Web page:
John Legend to Zaki Ibrahim to DJ Shub: 11 songs you need to hear this week

Our producers pick the songs you need to hear this week.
Zaki Ibrahim is set to release a new album. (Max Mogale)

Each week, staff from CBC Music and CBC regions across the country collect songs they just can't get out of their heads, and make a case for why you should listen, too. Press play below and discover new songs for your listening list.

Let us know via @CBCMusic what catches your ear, or if you have a new song you just can't stop playing.

A Tribe Called Quest, 'We the People'

A Tribe Called Quest was a tough act to miss. The group followed the release of their final album, We Got it From Here, Thank You 4 Your Service, with an appearance on Saturday Night Live on Nov. 12, where they performed the track "We the People". This track bumps pretty hard, pushing toward digital distortion — kinda like a call to the masses through a megaphone. The tune has its finger on the pulse of the developed world. Featuring lyrics about the disenfranchised, gentrification, xenophobia and a world where, in Q-Tip's words, "guilty pleasures take the edge off reality."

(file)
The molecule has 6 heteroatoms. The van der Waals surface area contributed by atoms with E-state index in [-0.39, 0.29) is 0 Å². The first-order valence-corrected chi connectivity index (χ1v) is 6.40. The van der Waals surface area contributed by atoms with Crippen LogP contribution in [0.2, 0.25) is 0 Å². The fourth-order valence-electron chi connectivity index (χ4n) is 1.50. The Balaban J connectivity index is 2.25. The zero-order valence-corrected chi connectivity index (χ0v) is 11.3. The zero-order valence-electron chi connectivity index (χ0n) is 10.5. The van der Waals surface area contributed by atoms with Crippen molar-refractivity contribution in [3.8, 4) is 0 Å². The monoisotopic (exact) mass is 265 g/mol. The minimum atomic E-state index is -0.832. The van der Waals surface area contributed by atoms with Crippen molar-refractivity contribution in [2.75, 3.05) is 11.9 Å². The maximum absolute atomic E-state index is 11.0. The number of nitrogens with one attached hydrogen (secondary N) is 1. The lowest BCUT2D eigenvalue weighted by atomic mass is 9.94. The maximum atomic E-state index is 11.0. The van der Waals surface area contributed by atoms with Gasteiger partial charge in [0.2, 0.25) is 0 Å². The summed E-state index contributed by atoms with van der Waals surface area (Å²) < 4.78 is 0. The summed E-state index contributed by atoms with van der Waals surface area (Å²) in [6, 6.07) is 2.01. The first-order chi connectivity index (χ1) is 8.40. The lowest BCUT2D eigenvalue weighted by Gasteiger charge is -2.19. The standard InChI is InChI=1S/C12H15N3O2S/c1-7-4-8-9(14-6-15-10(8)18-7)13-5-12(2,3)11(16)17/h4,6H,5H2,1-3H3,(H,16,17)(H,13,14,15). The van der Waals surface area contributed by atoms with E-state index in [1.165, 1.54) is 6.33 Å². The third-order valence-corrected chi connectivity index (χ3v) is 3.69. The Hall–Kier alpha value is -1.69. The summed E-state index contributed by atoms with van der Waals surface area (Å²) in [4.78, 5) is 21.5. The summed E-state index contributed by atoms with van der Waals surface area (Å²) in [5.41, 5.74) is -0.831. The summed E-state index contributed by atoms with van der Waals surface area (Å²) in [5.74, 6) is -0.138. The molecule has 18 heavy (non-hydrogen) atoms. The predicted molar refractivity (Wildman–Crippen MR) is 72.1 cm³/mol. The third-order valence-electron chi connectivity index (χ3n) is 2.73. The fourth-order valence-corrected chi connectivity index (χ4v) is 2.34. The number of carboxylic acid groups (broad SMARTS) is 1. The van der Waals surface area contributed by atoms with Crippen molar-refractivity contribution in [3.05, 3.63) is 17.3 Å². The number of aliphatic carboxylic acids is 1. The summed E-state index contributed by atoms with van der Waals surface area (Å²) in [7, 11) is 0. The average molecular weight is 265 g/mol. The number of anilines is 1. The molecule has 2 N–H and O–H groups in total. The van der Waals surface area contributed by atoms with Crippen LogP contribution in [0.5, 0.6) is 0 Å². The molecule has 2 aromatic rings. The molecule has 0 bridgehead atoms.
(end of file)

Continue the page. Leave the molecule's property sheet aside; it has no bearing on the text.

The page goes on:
I can't help but get a little emotional upon hearing Phife Dawg (R.I.P.) dropping bars like: "Dreamin' on a world that's equal for women with no division/ Boy I tell ya that's vision." Q-Tip would never have allowed this album to drop unless it was fire. It is.

— Angeline Tetteh-Wayoe (@MissAngelineTW)

Daniel Romano, 'I Had to Hide Your Poem (in a Song)'

Daniel Romano's album Mosey, released earlier this year, highlights the versatility of his talent and the progression of his artistic vision. "I Had to Hide Your Poem (in a Song)" is one of the strongest tracks off the album, and now it has an official music video. The new video is set on a cruise ship and looks like a compilation of '70s-mod B-roll. The blue-tinged shots and quick transitions play to the grittiness of the lyrics, while the word "Coward" flashes across the screen as Romano chants the chorus in agony. It's no surprise that Romano directed the video, flexing his limitless talent. With no Canadian show in sight, check out the music video below and let yourself get lost in Romano's vision.

— Olivia Pasquarelli (@oliviapasq)

Zaki Ibrahim, 'Focus'